CarryThatWeight, BSN, RN 8,573 Views
Joined: Apr 17, '12;
Posts: 305 (52% Liked)
; Likes: 693
5 year(s) of experience
Oncology, Mental Health
I have never been 17 or more minutes late. 20+ years and counting. I am not saying this to brag but to say that you seem to be glazing over something important. You appear more interested in looking at the policy for loopholes or focusing on the preceptor. If I was the hospital I would see you as a troublemaker who likes to bend the rules.
When you stop banging your head against the wall, it feels so much better.
You may be able to be rehired in 2 years, but in the meantime ...unless you do know the CEO.. move on.
I suppose my views will go against the general grain...
There tends to be a difference in the types of students who opt for pre-med versus pre-nursing. For instance, we simply do not hear of pre-med students who struggle with 7th grade level dosage calculations or seek to be admitted to programs with low GPAs.
Nursing attracts its fair share of dreamers. Some of these dreamers lack the academic horsepower to work through the curriculum. I know I might receive some blowback for my thoughts, but sometimes an opposing view stings.
But he didn't try to commit suicide, he just said he did. He wanted the attention and he obviously has issues. Just because you are a patient does not give you the right to act like an animal and treat people who are trying to help you with disrespect.
Obviously his mother has never told him this is wrong and I beleive that SOMEBODY needed to let him know this is not right.
I think it is very important to differentiate between true PTSD and stress, grief, anxiety, or other conditions. As the mother of a sailor who was in the bombing on the USS Cole in the Gulf of Aden in 2000, I have difficulty when any stressful or grief-related situation is automatically categorized as PTSD. Trauma is being attacked, being raped, being exposed to the horrors of a tsunami, enduring a terrible auto accident, perhaps even witnessing a violent event. It has many, many origins, but it is not the same as stress or grief. It is not the same as nurse burnout, or anxiety from working in a chronically stressful unit. It is not something one develops, as I was told by a co-worker, "when I lost my grandma...we were really close!" It is a disservice to sufferers of each of those specific conditions to classify everything under the catch-phrase PTSD as we see commonly done now. Just food for thought.
My heart goes out to you. I am going through a similar situation with my beloved husband, who is dying from pancreatic cancer. Even as nurses, we are never quite prepared for things like this. Our knowledge and experience counts for so little when it's someone we love. Thank you for writing this...it helps me know I'm not alone, even though it feels that way.
In recent weeks I’ve studied the clock a number of times while watching a family member sleep restlessly in their hospital bed as I wait hopefully for the doctor to come through. Rounds are few and far between you know.
I can see now how waiting really affects families when they are hoping for just a little bit more news. Labs, once a day. Just once. Unless there’s something else to check, to monitor, you have to wait. Everyone wants you to wait. And so you do. Because there’s nothing else left for you to do.
And so, my family and I trade places to wait things out, to keep watch, to pray that the nurse has an easy day, a good assignment. We hope in the care one expects a beloved family member to receive. But with the chiming call bells outside of this hideous room with the bright window, and the rushing feet down the hall, I know in my stomach that they are just as pressed for more time in a day as I am. They are fighting the same battle I fight every day. Because they are nurses, and I am a nurse too. But today, for today and in this moment, I am family.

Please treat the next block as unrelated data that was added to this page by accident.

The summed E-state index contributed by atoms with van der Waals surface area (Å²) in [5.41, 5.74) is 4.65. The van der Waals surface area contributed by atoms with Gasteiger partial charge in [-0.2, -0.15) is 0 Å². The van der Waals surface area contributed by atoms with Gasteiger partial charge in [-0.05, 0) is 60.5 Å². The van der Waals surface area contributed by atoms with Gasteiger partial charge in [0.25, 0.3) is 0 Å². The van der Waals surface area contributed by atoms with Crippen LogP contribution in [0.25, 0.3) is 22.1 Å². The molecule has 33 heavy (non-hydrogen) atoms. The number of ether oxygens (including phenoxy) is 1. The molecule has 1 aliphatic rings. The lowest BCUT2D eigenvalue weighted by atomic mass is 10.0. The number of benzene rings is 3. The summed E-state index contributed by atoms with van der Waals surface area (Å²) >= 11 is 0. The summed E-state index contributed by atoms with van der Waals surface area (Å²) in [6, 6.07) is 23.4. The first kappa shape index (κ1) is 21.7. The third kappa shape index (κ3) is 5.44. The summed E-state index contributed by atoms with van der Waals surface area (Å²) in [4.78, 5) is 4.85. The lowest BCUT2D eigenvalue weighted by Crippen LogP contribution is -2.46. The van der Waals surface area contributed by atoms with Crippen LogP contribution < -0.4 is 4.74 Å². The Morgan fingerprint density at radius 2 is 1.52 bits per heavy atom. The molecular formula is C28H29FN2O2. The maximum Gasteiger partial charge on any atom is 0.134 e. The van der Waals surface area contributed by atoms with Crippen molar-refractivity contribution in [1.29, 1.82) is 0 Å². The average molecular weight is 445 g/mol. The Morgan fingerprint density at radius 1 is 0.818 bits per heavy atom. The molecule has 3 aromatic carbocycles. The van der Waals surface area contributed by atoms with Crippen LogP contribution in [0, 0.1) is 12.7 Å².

I’ve been the bearer of bad news on more than enough occasions. It’s just difficult when your loved one is on the receiving end. That statement. That statement that no one wants to hear. And yet, it still comes. Rushing into the room as the floodgates fly open. “There’s nothing else that we can do,” the doctor says. I knew that it was coming, I think everyone else knew. To know and to hear it are two totally different things. My throat closed up and I felt like I could get sick on the floor that was barely supporting my feet. People can’t live forever, but deep down, I know that we wish it in one fantastical way or another that it was possible. The doctor continued the lingo that only I understood. Why do we do this? I thought. Why do we spout abbreviations and medical jargon when most don’t understand this realm? It’s a habit. We are habitual in our motions. And in this moment I realized that more than likely on enough occasions, I could be faulted for the same.
The double vision started. I could see my family in this room, their needs, their fears, and I could see myself in another’s hospital room acting on the same infarctions I sensed now. It felt ugly. I felt even more sick for it. Our “mundane” everyday tasks can be the catalyst of someone else’s pain. To be quite plain, today did not feel mundane for me. Today was the end of an era of trying to get well. It was the start of comfort care for this loved one of mine. Of which they were ready, but in the moment I realized I was not.
The rest of the day dragged on as we waited so impatiently patient for the hospice team’s arrival. We needed to hear the plan. We needed something tactile to hold on to.It is a beautifully raw thing, hospice. Having the gift to pass with comfort and dignity is priceless. But regardless of how your loved one departs this world, the pain is still there. It is visceral and it is raw. It leaves an imprint on your soul. My family has been empowered by this gift, and yet, being on the side of the conversation where we are being instructed and educated felt numbing. Normally the tables are turned. I realized that this is moment when I recognized fear in people’s eyes. I remember seeing it there, and I remember feeling it. I can see you now. This part makes more sense now. I feel it now.
I was beginning to feel a slightly double existence. My nursing brain was running while I was trying to remember to be myself, outside of scrubs and unit routines. Here I am the family member providing support and love. It is a terribly strange place to be. Between both worlds. I was hyper aware and yet I felt as though all of my education and experience didn’t fit here in this middle dimension.